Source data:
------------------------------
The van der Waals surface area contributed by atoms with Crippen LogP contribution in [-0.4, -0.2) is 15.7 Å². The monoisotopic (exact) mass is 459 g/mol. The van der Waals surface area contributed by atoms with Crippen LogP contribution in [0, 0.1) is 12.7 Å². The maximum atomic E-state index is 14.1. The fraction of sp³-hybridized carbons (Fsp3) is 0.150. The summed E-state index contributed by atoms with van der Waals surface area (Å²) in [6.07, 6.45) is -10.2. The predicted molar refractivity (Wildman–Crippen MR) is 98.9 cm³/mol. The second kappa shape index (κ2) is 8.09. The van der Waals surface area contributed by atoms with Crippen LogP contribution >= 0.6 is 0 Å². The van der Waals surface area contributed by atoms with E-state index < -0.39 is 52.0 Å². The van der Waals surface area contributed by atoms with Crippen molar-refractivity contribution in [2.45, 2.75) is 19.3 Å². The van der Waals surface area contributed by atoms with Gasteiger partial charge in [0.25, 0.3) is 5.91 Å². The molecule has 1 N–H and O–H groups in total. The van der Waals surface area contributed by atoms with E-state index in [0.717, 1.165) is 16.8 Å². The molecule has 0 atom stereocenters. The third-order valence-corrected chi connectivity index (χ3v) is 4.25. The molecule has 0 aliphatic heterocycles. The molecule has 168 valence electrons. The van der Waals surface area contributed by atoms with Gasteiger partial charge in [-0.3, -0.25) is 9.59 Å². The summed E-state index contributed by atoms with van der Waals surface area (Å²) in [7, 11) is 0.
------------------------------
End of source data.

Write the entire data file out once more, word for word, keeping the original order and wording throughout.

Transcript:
The van der Waals surface area contributed by atoms with Crippen LogP contribution in [-0.4, -0.2) is 15.7 Å². The monoisotopic (exact) mass is 459 g/mol. The van der Waals surface area contributed by atoms with Crippen LogP contribution in [0, 0.1) is 12.7 Å². The maximum atomic E-state index is 14.1. The fraction of sp³-hybridized carbons (Fsp3) is 0.150. The summed E-state index contributed by atoms with van der Waals surface area (Å²) in [6.07, 6.45) is -10.2. The predicted molar refractivity (Wildman–Crippen MR) is 98.9 cm³/mol. The second kappa shape index (κ2) is 8.09. The van der Waals surface area contributed by atoms with Crippen LogP contribution >= 0.6 is 0 Å². The van der Waals surface area contributed by atoms with E-state index < -0.39 is 52.0 Å². The van der Waals surface area contributed by atoms with Crippen molar-refractivity contribution in [2.45, 2.75) is 19.3 Å². The van der Waals surface area contributed by atoms with Gasteiger partial charge in [0.25, 0.3) is 5.91 Å². The molecule has 1 N–H and O–H groups in total. The van der Waals surface area contributed by atoms with E-state index in [0.717, 1.165) is 16.8 Å². The molecule has 0 atom stereocenters. The third-order valence-corrected chi connectivity index (χ3v) is 4.25. The molecule has 0 aliphatic heterocycles. The molecule has 168 valence electrons. The van der Waals surface area contributed by atoms with Gasteiger partial charge in [-0.3, -0.25) is 9.59 Å². The summed E-state index contributed by atoms with van der Waals surface area (Å²) in [7, 11) is 0.